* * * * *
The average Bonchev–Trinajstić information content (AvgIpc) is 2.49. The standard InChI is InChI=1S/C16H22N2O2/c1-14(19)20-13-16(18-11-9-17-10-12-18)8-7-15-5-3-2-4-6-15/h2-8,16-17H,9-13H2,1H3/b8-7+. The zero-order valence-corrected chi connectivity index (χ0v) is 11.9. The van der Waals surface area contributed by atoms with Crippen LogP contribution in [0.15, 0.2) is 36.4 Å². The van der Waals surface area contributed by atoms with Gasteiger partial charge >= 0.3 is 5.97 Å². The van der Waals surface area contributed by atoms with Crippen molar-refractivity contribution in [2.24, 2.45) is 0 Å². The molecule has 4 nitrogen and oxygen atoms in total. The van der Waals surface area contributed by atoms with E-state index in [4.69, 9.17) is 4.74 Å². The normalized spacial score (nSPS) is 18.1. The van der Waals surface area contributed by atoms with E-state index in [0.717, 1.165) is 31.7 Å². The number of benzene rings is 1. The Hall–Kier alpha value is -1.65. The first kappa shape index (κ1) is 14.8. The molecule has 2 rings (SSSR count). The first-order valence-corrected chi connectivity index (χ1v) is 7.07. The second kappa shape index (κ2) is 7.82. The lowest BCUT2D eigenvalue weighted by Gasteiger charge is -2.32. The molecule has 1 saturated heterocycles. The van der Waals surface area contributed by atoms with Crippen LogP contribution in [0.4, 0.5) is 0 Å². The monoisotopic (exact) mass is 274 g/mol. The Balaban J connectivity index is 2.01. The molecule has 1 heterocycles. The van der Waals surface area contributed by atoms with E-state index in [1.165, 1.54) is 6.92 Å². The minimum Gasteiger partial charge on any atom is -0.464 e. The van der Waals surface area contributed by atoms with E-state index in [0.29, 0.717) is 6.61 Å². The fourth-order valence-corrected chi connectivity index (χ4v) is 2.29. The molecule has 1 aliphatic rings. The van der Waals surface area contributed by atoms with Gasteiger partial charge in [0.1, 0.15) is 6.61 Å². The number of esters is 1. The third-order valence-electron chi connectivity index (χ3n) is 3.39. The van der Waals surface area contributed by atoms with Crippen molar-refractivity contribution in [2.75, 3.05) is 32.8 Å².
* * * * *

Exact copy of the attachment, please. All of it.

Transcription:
The average Bonchev–Trinajstić information content (AvgIpc) is 2.49. The standard InChI is InChI=1S/C16H22N2O2/c1-14(19)20-13-16(18-11-9-17-10-12-18)8-7-15-5-3-2-4-6-15/h2-8,16-17H,9-13H2,1H3/b8-7+. The zero-order valence-corrected chi connectivity index (χ0v) is 11.9. The van der Waals surface area contributed by atoms with Crippen LogP contribution in [0.15, 0.2) is 36.4 Å². The van der Waals surface area contributed by atoms with Gasteiger partial charge >= 0.3 is 5.97 Å². The van der Waals surface area contributed by atoms with Crippen molar-refractivity contribution in [2.24, 2.45) is 0 Å². The molecule has 4 nitrogen and oxygen atoms in total. The van der Waals surface area contributed by atoms with E-state index in [4.69, 9.17) is 4.74 Å². The normalized spacial score (nSPS) is 18.1. The van der Waals surface area contributed by atoms with E-state index in [0.717, 1.165) is 31.7 Å². The number of benzene rings is 1. The Hall–Kier alpha value is -1.65. The first kappa shape index (κ1) is 14.8. The molecule has 2 rings (SSSR count). The first-order valence-corrected chi connectivity index (χ1v) is 7.07. The second kappa shape index (κ2) is 7.82. The lowest BCUT2D eigenvalue weighted by Gasteiger charge is -2.32. The molecule has 1 saturated heterocycles. The van der Waals surface area contributed by atoms with Crippen LogP contribution in [0.4, 0.5) is 0 Å². The monoisotopic (exact) mass is 274 g/mol. The Balaban J connectivity index is 2.01. The molecule has 1 heterocycles. The van der Waals surface area contributed by atoms with E-state index in [1.165, 1.54) is 6.92 Å². The minimum Gasteiger partial charge on any atom is -0.464 e. The van der Waals surface area contributed by atoms with E-state index in [0.29, 0.717) is 6.61 Å². The fourth-order valence-corrected chi connectivity index (χ4v) is 2.29. The molecule has 1 aliphatic rings. The van der Waals surface area contributed by atoms with Gasteiger partial charge in [0.1, 0.15) is 6.61 Å². The number of esters is 1. The third-order valence-electron chi connectivity index (χ3n) is 3.39. The van der Waals surface area contributed by atoms with Crippen molar-refractivity contribution in [2.75, 3.05) is 32.8 Å².